An undersea tunnel could one day connect Europe’s high-speed rail network to north Africa under plans revived by the Spanish and Moroccan governments.
It comes after the two governments said in April they wanted to re-launch the mothballed project, which has been on ice since 2009.
The so-called “Europe-Africa Gibraltar strait fixed link” could resemble the Channel Tunnel between Dover and Calais and bridge the nine-mile continental divide.
The plan was first seriously suggested in the 1970s and formalised in the 1980s, yet progress on the project has been slow.
A joint committee set up to push the tunnel forward has not met since 2009 and the two national bodies responsible for exploring the idea received no funding – until now.
The opening of Morocco’s first high-speed rail line in 2018 has given the idea of linking the continents new impetus and raised hopes that the two continents could one day be connected by fast express train.
“After fourteen years, from Tangier in October 2009, we are going to give impetus to the studies of a project of maximum geostrategic importance for our countries and for relations between Europe and Africa,” said Raquel Sanchez, Spain’s transport minister, at a meeting in April.
“We are beginning a new stage in the revival of the fixed link project across the Strait of Gibraltar, which we launched in 1981, hand in hand.”
Morocco’s northern port city of Tangiers is now the northern end of a 320 km/h (200mph) high speed rail line with services running to the capital Rabat and largest city Casablanca.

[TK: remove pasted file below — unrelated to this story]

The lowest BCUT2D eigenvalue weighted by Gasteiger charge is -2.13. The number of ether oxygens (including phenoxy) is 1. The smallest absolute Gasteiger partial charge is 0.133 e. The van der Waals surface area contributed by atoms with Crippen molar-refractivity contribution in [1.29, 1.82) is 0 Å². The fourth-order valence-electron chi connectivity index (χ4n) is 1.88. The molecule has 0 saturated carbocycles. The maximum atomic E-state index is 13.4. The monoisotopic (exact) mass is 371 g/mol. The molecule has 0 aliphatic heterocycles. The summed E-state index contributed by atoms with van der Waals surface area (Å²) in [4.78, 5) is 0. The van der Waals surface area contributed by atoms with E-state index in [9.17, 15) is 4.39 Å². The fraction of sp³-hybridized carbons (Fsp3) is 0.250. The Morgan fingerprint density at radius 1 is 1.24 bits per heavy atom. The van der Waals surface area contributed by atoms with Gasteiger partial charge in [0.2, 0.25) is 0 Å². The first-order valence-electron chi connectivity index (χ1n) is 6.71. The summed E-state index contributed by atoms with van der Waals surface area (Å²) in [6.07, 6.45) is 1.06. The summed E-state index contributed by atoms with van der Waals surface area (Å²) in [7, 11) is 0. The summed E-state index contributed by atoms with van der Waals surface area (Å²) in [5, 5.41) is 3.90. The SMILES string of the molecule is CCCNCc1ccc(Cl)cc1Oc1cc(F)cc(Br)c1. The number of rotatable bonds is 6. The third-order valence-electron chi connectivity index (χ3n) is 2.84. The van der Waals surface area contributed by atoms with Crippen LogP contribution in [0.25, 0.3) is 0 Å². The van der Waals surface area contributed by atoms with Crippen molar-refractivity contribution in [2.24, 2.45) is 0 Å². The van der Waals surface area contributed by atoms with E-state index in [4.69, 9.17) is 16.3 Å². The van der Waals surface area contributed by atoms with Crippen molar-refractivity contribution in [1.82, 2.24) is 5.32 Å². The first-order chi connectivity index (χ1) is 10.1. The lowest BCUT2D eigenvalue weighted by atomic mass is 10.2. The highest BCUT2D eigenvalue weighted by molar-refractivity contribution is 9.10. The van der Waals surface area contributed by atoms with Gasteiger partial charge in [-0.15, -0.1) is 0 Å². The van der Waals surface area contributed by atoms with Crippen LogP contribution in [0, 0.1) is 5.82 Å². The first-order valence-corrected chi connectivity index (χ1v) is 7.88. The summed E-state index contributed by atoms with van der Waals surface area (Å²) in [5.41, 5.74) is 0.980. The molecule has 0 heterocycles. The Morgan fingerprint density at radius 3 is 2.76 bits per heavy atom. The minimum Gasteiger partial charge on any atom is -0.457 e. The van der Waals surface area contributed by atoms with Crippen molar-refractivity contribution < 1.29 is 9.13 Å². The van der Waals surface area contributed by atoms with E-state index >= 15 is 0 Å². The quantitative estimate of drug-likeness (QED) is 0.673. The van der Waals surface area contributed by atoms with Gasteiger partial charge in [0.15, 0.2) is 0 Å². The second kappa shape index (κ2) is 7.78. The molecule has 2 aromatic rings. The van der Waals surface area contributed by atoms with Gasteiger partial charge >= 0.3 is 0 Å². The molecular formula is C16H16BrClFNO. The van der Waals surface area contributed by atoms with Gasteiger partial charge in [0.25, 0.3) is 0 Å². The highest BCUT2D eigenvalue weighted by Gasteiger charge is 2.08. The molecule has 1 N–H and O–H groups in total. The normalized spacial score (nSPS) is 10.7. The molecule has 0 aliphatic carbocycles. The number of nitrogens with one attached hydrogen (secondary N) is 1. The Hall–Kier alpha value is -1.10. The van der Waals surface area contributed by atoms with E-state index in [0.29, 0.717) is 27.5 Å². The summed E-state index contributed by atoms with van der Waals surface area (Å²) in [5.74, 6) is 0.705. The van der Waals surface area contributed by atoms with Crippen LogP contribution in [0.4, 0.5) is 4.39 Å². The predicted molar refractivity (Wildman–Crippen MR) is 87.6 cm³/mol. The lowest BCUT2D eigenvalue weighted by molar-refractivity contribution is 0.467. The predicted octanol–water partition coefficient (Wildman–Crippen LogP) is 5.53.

Spain’s extensive high speed rail network also runs services to its own southern coast – raising the prospect that trains could one day run on intercontinental routes such as Casablanca to Madrid.
The latest cash to revive the project comes from the EU’s Recovery, Transformation & Resilience Plan, which has backed investments around the bloc since the Covid pandemic.
An entry in Spain’s state gazette published on 16 June 2023 shows the Spanish government has now confirmed the “transfer of economic resources” to Spanish Society of Studies for a Fixed Link through the Strait of Gibraltar (SECEGSA), which will look at options for the project.
The proposed link is not the only ambitious such project under consideration in Europe. On the other side of the continent a tunnel linking the Finnish capital of Helsinki with Tallinn in Estonia has also attracted EU funding for feasibility studies.
Source : Independent